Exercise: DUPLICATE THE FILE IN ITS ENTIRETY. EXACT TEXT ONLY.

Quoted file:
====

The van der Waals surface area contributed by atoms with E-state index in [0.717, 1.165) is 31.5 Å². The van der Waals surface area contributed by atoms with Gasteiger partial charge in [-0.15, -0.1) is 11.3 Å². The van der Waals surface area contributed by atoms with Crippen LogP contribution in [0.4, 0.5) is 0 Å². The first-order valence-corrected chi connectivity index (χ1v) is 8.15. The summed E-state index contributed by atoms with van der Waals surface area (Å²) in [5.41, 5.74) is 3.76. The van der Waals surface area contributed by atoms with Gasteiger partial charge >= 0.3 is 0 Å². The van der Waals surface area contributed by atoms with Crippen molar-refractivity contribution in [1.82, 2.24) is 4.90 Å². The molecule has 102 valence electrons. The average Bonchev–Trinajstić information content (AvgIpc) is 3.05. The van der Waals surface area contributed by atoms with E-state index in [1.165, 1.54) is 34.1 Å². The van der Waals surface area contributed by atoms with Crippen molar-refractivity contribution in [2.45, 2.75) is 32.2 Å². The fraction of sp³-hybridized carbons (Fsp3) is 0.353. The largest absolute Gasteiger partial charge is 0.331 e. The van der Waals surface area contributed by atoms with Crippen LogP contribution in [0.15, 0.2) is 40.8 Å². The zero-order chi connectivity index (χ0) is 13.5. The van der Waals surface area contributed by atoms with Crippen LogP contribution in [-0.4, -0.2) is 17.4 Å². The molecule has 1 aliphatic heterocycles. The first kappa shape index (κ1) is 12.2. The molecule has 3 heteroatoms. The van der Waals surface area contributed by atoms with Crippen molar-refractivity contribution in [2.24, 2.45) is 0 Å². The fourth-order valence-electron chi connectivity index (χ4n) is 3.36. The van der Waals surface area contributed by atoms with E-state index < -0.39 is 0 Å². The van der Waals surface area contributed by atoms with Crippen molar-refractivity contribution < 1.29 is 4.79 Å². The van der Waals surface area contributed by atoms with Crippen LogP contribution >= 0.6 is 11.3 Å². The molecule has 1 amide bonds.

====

The van der Waals surface area contributed by atoms with E-state index in [0.717, 1.165) is 31.5 Å². The van der Waals surface area contributed by atoms with Gasteiger partial charge in [-0.15, -0.1) is 11.3 Å². The van der Waals surface area contributed by atoms with Crippen LogP contribution in [0.4, 0.5) is 0 Å². The first-order valence-corrected chi connectivity index (χ1v) is 8.15. The summed E-state index contributed by atoms with van der Waals surface area (Å²) in [5.41, 5.74) is 3.76. The van der Waals surface area contributed by atoms with Gasteiger partial charge >= 0.3 is 0 Å². The van der Waals surface area contributed by atoms with Crippen molar-refractivity contribution in [1.82, 2.24) is 4.90 Å². The molecule has 102 valence electrons. The average Bonchev–Trinajstić information content (AvgIpc) is 3.05. The van der Waals surface area contributed by atoms with E-state index in [1.165, 1.54) is 34.1 Å². The van der Waals surface area contributed by atoms with Crippen molar-refractivity contribution in [2.45, 2.75) is 32.2 Å². The fraction of sp³-hybridized carbons (Fsp3) is 0.353. The largest absolute Gasteiger partial charge is 0.331 e. The van der Waals surface area contributed by atoms with Crippen LogP contribution in [0.15, 0.2) is 40.8 Å². The zero-order chi connectivity index (χ0) is 13.5. The van der Waals surface area contributed by atoms with Crippen LogP contribution in [-0.4, -0.2) is 17.4 Å². The molecule has 1 aliphatic heterocycles. The first kappa shape index (κ1) is 12.2. The molecule has 3 heteroatoms. The van der Waals surface area contributed by atoms with Crippen molar-refractivity contribution in [2.24, 2.45) is 0 Å². The fourth-order valence-electron chi connectivity index (χ4n) is 3.36. The van der Waals surface area contributed by atoms with E-state index < -0.39 is 0 Å². The van der Waals surface area contributed by atoms with Crippen molar-refractivity contribution < 1.29 is 4.79 Å². The van der Waals surface area contributed by atoms with Crippen LogP contribution >= 0.6 is 11.3 Å². The molecule has 1 amide bonds.